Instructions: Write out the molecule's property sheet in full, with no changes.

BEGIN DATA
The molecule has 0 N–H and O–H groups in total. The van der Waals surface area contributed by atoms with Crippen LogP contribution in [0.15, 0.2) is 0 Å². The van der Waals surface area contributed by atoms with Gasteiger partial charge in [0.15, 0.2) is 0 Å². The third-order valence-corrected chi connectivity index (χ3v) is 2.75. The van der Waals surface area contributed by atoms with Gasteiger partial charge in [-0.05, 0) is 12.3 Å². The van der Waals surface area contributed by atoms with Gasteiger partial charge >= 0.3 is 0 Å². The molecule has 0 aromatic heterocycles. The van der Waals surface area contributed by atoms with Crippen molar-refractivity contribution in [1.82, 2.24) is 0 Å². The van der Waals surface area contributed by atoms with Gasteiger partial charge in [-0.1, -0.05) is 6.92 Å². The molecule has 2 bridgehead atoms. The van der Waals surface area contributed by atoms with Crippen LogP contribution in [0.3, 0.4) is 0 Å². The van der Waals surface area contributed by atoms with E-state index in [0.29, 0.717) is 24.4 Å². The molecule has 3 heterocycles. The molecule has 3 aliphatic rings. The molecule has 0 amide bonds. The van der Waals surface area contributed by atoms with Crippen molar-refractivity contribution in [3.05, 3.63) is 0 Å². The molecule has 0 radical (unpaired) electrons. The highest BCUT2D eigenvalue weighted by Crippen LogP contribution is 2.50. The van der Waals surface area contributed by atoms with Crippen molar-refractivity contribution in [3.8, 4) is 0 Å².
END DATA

The molecule has 0 N–H and O–H groups in total. The van der Waals surface area contributed by atoms with Crippen LogP contribution in [0.15, 0.2) is 0 Å². The van der Waals surface area contributed by atoms with Gasteiger partial charge in [0.15, 0.2) is 0 Å². The third-order valence-corrected chi connectivity index (χ3v) is 2.75. The van der Waals surface area contributed by atoms with Gasteiger partial charge in [-0.05, 0) is 12.3 Å². The van der Waals surface area contributed by atoms with Gasteiger partial charge >= 0.3 is 0 Å². The molecule has 0 aromatic heterocycles. The van der Waals surface area contributed by atoms with Crippen molar-refractivity contribution in [1.82, 2.24) is 0 Å². The van der Waals surface area contributed by atoms with Gasteiger partial charge in [-0.1, -0.05) is 6.92 Å². The molecule has 2 bridgehead atoms. The van der Waals surface area contributed by atoms with Crippen LogP contribution in [0.3, 0.4) is 0 Å². The van der Waals surface area contributed by atoms with E-state index in [0.29, 0.717) is 24.4 Å². The molecule has 3 heterocycles. The molecule has 3 aliphatic rings. The molecule has 0 amide bonds. The van der Waals surface area contributed by atoms with Crippen molar-refractivity contribution in [3.05, 3.63) is 0 Å². The molecule has 0 radical (unpaired) electrons. The highest BCUT2D eigenvalue weighted by Crippen LogP contribution is 2.50. The van der Waals surface area contributed by atoms with Crippen molar-refractivity contribution in [3.8, 4) is 0 Å².